The Rowlatt Act, passed on 10 March, 1919, enacted during the First World War in order to control public unrest and root out conspiracy in India. This act authorized the government to imprison any person suspected of terrorism for up to two years without a trial, and gave the imperial authorities power to deal with all revolutionary activities.

In 1919 Gandhiji gave a call for a satyagraha against the Rowlatt Act that the British had just passed. He asked the Indian people to observe 6 April, 1919 as a day of non-violent opposition to this Act, as a day of “humiliation and prayer” and hartal (strike).

The Rowlatt Act, along with Press Act and 22 other laws were repealed in March 1922.

The Jallianwala Bagh Massacre

In April 1919 there were a number of demonstrations and hartals in the country and the government used brutal measures to suppress them. On the afternoon of April 13, 1919 a public meeting was held in Jallianwala Bagh in Amristsar, despite a ban on meetings. Sir Michael O Dyer, the Lt. Governor took command of the troops and ordered fire. Many innocent people died on the spot. Rabindranath Tagore renounced his 'Knighthood' as a measure of protest. Gandhiji returned the 'Kaiser-i-Hind' medal given to him for his work during the Boer War.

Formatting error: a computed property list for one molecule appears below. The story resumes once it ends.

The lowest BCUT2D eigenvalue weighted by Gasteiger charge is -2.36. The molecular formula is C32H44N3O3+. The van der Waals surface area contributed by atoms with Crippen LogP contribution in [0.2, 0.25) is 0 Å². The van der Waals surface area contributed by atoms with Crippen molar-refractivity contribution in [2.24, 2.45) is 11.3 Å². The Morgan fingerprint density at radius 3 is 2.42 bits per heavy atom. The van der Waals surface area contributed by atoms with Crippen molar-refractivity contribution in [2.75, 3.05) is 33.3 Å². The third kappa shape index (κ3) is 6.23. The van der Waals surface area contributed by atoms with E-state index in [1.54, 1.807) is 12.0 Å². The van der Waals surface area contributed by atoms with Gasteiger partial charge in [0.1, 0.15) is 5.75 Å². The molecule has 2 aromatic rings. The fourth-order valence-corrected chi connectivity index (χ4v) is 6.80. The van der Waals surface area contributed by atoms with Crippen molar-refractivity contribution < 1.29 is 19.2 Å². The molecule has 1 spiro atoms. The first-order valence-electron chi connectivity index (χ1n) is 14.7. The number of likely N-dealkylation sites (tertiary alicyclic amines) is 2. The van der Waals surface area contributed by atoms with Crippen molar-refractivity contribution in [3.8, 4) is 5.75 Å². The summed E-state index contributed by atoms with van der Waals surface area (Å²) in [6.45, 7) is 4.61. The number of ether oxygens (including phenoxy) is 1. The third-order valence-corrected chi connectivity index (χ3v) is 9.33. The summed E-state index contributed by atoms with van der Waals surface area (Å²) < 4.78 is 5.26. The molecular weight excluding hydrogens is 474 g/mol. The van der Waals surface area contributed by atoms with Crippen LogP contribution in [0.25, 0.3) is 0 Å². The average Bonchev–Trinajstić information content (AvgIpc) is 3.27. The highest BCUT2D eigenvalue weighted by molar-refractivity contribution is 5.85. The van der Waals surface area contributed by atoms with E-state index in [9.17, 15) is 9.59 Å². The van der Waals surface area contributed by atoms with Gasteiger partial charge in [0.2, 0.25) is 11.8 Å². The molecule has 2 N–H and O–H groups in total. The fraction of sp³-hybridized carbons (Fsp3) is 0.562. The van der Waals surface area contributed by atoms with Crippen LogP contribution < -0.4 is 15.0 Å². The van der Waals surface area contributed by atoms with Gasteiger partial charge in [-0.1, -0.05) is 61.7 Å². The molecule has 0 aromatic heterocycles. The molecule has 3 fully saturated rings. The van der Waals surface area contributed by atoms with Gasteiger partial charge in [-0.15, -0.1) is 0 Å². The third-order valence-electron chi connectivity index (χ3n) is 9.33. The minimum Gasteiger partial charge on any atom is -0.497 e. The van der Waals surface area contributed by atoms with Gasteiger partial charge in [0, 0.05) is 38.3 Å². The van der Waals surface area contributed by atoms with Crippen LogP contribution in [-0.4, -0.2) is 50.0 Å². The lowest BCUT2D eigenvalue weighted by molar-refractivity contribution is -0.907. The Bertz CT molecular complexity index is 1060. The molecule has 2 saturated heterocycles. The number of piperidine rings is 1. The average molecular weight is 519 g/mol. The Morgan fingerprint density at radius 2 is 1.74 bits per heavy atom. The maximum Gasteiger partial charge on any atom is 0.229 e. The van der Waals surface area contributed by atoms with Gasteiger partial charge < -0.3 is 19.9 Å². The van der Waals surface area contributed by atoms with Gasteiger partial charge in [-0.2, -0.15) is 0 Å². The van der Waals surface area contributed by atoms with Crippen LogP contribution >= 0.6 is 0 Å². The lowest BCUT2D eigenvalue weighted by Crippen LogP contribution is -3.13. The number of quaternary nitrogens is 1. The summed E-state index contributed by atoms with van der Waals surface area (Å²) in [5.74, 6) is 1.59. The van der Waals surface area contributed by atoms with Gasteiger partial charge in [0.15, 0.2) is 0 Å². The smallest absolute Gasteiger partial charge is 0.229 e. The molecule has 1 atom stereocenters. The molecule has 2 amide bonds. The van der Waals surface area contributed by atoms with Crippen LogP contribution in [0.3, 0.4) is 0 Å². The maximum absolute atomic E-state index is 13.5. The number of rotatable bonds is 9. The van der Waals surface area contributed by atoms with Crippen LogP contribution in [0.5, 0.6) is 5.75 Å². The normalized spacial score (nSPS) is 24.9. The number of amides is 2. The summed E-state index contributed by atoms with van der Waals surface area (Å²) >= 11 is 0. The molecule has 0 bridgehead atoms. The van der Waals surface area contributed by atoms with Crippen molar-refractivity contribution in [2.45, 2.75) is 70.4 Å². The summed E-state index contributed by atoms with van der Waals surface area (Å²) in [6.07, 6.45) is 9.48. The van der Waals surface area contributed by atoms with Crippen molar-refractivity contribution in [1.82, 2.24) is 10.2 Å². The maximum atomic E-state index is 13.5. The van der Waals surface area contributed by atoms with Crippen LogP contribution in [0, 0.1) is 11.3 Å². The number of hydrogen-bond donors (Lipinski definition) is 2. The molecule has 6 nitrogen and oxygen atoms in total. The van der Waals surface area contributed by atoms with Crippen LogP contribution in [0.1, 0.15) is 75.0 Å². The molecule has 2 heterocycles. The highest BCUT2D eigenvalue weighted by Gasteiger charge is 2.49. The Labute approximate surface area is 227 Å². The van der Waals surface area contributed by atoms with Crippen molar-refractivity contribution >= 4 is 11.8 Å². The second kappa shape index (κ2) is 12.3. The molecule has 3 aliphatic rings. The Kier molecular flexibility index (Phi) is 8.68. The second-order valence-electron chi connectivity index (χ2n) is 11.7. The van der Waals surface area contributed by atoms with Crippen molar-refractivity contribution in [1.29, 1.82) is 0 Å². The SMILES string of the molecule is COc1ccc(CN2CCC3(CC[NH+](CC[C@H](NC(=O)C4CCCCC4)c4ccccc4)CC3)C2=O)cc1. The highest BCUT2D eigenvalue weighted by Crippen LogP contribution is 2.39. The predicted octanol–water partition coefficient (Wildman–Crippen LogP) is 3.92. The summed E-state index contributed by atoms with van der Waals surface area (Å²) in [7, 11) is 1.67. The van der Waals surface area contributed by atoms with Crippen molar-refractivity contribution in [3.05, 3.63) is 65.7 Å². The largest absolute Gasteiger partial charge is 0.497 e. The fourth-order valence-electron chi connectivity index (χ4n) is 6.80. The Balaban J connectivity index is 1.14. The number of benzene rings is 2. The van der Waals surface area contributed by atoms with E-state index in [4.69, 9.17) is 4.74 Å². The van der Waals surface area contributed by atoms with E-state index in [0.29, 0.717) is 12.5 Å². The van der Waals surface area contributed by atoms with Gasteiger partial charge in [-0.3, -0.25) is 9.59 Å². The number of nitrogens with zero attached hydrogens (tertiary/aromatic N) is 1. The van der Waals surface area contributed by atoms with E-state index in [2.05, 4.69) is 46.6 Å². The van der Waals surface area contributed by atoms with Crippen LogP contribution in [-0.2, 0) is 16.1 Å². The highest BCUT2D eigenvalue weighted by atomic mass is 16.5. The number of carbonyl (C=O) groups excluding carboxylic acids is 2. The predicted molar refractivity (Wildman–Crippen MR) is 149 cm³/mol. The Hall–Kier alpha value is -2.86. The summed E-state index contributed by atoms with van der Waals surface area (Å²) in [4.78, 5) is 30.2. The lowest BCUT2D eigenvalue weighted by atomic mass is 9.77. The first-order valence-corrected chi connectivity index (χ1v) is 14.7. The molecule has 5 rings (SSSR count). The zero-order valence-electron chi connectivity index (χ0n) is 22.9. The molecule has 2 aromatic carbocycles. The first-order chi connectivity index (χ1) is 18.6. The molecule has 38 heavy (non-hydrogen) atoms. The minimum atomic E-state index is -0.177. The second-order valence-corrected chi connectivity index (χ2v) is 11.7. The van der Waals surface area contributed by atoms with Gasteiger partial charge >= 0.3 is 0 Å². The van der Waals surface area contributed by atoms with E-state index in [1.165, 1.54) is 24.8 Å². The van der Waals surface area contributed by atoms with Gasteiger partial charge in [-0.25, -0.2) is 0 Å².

Government of India Act, 1919

The Government of India Act 1919 was passed to expand participation of Indians in the government of India. The Act provided a dual form of government (dyarchy) for the major provinces. In each such province, control of some areas of government (transferred list) were given to a Government of ministers answerable to the Provincial Council. At the same time, all other areas of government (reserved list) remained under the control of the Viceroy.

Khilafat Agitation & Non Co-operation Movement, 1920

In 1920, the British imposed a harsh treaty on the Turkish Sultan or Khalifa. People were furious about this as they had been about the Jallianwala massacre. Also, Indian Muslims were keen that the Khalifa be allowed to retain control over Muslim sacred places in the erstwhile Ottoman Empire. The leaders of the Khilafat agitation, Mohammad Ali and Shaukat Ali, now wished to initiate a full-fledged Non-Cooperation Movement.

Gandhiji supported their call and urged the Congress to campaign against “Punjab wrongs” (Jallianwala massacre), the Khilafat wrong and demand swaraj.

The Non Co-operation Movement was launched by Gandhiji on August 1920. Tilak died on the same day. Tilak’s last message to the nation was 'Unless Swaraj is achieved, India shall not prosper. It is required for our existence'.